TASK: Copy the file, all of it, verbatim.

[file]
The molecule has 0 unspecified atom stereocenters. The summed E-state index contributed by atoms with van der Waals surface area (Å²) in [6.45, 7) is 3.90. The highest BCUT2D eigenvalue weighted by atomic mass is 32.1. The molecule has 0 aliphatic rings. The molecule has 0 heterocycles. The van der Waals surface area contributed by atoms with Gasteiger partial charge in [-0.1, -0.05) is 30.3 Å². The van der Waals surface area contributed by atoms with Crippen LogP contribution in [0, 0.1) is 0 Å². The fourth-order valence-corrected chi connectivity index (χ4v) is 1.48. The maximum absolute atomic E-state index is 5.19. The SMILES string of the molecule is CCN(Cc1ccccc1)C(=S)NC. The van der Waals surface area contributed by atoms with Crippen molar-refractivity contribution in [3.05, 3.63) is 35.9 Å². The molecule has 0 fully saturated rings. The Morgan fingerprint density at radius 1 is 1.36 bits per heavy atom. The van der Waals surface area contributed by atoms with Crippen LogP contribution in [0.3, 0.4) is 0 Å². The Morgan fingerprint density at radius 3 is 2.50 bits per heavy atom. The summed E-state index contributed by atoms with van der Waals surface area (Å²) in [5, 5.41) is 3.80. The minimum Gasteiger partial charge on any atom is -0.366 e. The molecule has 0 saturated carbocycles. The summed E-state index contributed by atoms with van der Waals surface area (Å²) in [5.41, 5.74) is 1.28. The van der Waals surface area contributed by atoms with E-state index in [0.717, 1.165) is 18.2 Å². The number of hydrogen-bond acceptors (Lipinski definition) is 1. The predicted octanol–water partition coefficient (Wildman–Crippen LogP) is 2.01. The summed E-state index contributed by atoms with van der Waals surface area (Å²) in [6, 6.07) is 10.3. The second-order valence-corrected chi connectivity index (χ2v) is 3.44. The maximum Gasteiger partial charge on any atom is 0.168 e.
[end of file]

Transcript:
The molecule has 0 unspecified atom stereocenters. The summed E-state index contributed by atoms with van der Waals surface area (Å²) in [6.45, 7) is 3.90. The highest BCUT2D eigenvalue weighted by atomic mass is 32.1. The molecule has 0 aliphatic rings. The molecule has 0 heterocycles. The van der Waals surface area contributed by atoms with Gasteiger partial charge in [-0.1, -0.05) is 30.3 Å². The van der Waals surface area contributed by atoms with Crippen LogP contribution in [0, 0.1) is 0 Å². The fourth-order valence-corrected chi connectivity index (χ4v) is 1.48. The maximum absolute atomic E-state index is 5.19. The SMILES string of the molecule is CCN(Cc1ccccc1)C(=S)NC. The van der Waals surface area contributed by atoms with Crippen molar-refractivity contribution in [3.05, 3.63) is 35.9 Å². The molecule has 0 fully saturated rings. The Morgan fingerprint density at radius 1 is 1.36 bits per heavy atom. The van der Waals surface area contributed by atoms with Crippen LogP contribution in [0.3, 0.4) is 0 Å². The Morgan fingerprint density at radius 3 is 2.50 bits per heavy atom. The summed E-state index contributed by atoms with van der Waals surface area (Å²) in [5, 5.41) is 3.80. The minimum Gasteiger partial charge on any atom is -0.366 e. The molecule has 0 saturated carbocycles. The summed E-state index contributed by atoms with van der Waals surface area (Å²) in [5.41, 5.74) is 1.28. The van der Waals surface area contributed by atoms with E-state index in [0.717, 1.165) is 18.2 Å². The number of hydrogen-bond acceptors (Lipinski definition) is 1. The predicted octanol–water partition coefficient (Wildman–Crippen LogP) is 2.01. The summed E-state index contributed by atoms with van der Waals surface area (Å²) in [6, 6.07) is 10.3. The second-order valence-corrected chi connectivity index (χ2v) is 3.44. The maximum Gasteiger partial charge on any atom is 0.168 e.